Morning Jay: Underestimating Republicans, Newsweek Strikes Again, and Time To Purge!
6:30 AM, Oct 25, 2010 • By JAY COST
1. Are State Polls Underestimating Republican Strength? Yes, says Sean Trende of RealClearPolitics. He writes:
The most relevant question is thus: what mix of Republicans and Democrats are the pollsters finding? Trende continues:
Why is 2004 an important year? It was a year in which both party bases were – to borrow a phrase – “fired up, ready to go.” In contrast, 2006 and 2008 were years in which Democratic enthusiasm outpaced Republican enthusiasm. This suggests that Republican strength could be systematically underestimated in these polls. On average, if you reweight recent polls in the top Senate contests using the 2006 party spreads, a Republican advantage of 0.24 percent expands to 1.38 percent. Reweight to the 2004 party spreads, and it grows to 2.73 percent.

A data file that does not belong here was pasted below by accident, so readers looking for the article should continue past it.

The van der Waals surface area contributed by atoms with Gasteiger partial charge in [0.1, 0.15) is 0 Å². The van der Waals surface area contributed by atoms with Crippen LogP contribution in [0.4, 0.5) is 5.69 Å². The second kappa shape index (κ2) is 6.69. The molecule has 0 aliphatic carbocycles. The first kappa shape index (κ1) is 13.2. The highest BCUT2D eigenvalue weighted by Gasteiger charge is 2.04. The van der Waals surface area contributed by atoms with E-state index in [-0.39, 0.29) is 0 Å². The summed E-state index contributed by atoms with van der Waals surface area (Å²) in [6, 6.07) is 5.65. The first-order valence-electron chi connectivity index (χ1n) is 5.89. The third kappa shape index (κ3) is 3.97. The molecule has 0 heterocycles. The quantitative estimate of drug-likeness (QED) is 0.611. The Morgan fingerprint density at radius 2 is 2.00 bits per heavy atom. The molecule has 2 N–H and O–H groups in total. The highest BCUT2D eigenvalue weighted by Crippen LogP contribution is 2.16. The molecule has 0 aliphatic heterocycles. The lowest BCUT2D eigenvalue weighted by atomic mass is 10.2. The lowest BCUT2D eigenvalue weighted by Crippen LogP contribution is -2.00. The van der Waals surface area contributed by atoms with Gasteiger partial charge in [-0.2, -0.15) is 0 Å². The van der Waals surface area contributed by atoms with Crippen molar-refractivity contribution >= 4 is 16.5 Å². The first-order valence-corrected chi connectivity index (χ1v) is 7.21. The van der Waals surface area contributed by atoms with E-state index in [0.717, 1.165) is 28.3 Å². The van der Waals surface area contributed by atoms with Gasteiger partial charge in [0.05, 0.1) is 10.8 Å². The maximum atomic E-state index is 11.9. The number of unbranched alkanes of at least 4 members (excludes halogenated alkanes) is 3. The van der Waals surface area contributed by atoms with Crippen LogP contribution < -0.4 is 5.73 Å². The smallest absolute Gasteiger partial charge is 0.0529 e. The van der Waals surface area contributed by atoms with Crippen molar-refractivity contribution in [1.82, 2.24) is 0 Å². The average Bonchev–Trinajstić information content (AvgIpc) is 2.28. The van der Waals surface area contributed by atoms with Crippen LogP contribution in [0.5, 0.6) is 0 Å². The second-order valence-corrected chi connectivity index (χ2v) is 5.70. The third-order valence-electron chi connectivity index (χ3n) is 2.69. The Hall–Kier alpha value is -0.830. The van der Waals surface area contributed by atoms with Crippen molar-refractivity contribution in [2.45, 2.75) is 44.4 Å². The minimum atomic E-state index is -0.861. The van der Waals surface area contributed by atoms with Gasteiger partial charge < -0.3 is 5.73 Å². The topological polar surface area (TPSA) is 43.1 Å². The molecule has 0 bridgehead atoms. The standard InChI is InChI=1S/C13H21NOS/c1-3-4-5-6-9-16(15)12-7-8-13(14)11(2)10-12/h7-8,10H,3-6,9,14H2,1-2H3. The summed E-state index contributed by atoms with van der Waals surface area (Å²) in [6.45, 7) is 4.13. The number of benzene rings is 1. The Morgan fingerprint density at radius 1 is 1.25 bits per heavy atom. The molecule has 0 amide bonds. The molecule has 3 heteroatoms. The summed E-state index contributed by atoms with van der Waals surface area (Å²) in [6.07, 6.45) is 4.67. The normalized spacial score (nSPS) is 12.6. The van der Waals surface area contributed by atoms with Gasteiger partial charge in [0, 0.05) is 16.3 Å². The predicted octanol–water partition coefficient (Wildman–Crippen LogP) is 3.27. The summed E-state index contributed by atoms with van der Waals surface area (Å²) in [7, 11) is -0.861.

On the other hand, some pollsters that don’t make assumptions that ultimately favor Democrats have been getting criticized at establishment media outlets. In general, it seems to me that polling itself is increasingly becoming politicized this cycle. This is something to be aware of.
2. 54-40 or Fight! Bad news, gang. Newsweek says the Republican rout is off:
Wow-wee! Somebody better tell the president, as he is visiting deep blue Rhode Island today. He needs to start pressing into conservative territory -- the GOP might be set to lose seats!
In all seriousness, though, look again at Obama’s job approval in Newsweek: 54-40. Meanwhile, the average of the other polls of adults in the RealClearPolitics average shows President Obama’s job approval slightly under 45 percent. It is possible that random variation alone could produce this Newsweek result, but it is quite unlikely. This poll is not just an outlier. It is an outlier among outliers.
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